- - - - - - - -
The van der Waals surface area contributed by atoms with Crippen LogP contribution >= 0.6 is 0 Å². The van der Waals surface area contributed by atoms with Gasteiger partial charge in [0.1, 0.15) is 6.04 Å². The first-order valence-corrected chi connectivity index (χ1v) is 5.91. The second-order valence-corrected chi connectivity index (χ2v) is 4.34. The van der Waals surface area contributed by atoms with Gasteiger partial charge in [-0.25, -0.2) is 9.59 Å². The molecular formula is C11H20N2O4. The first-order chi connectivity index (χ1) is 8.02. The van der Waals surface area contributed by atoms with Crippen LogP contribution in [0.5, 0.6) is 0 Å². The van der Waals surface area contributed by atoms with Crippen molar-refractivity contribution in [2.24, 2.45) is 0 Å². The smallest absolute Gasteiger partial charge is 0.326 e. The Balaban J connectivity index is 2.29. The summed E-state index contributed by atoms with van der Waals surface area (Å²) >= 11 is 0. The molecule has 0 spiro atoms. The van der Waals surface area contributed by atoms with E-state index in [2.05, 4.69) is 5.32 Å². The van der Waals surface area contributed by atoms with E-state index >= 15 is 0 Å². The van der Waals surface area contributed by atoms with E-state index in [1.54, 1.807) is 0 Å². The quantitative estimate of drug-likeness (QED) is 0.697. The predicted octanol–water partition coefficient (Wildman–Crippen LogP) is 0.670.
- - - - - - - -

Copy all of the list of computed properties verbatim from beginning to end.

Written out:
The van der Waals surface area contributed by atoms with Crippen LogP contribution >= 0.6 is 0 Å². The van der Waals surface area contributed by atoms with Gasteiger partial charge in [0.1, 0.15) is 6.04 Å². The first-order valence-corrected chi connectivity index (χ1v) is 5.91. The second-order valence-corrected chi connectivity index (χ2v) is 4.34. The van der Waals surface area contributed by atoms with Gasteiger partial charge in [-0.25, -0.2) is 9.59 Å². The molecular formula is C11H20N2O4. The first-order chi connectivity index (χ1) is 8.02. The van der Waals surface area contributed by atoms with Crippen LogP contribution in [0.5, 0.6) is 0 Å². The van der Waals surface area contributed by atoms with Crippen molar-refractivity contribution in [2.24, 2.45) is 0 Å². The smallest absolute Gasteiger partial charge is 0.326 e. The Balaban J connectivity index is 2.29. The summed E-state index contributed by atoms with van der Waals surface area (Å²) >= 11 is 0. The molecule has 0 spiro atoms. The van der Waals surface area contributed by atoms with E-state index in [2.05, 4.69) is 5.32 Å². The van der Waals surface area contributed by atoms with E-state index >= 15 is 0 Å². The van der Waals surface area contributed by atoms with E-state index in [1.54, 1.807) is 0 Å². The quantitative estimate of drug-likeness (QED) is 0.697. The predicted octanol–water partition coefficient (Wildman–Crippen LogP) is 0.670.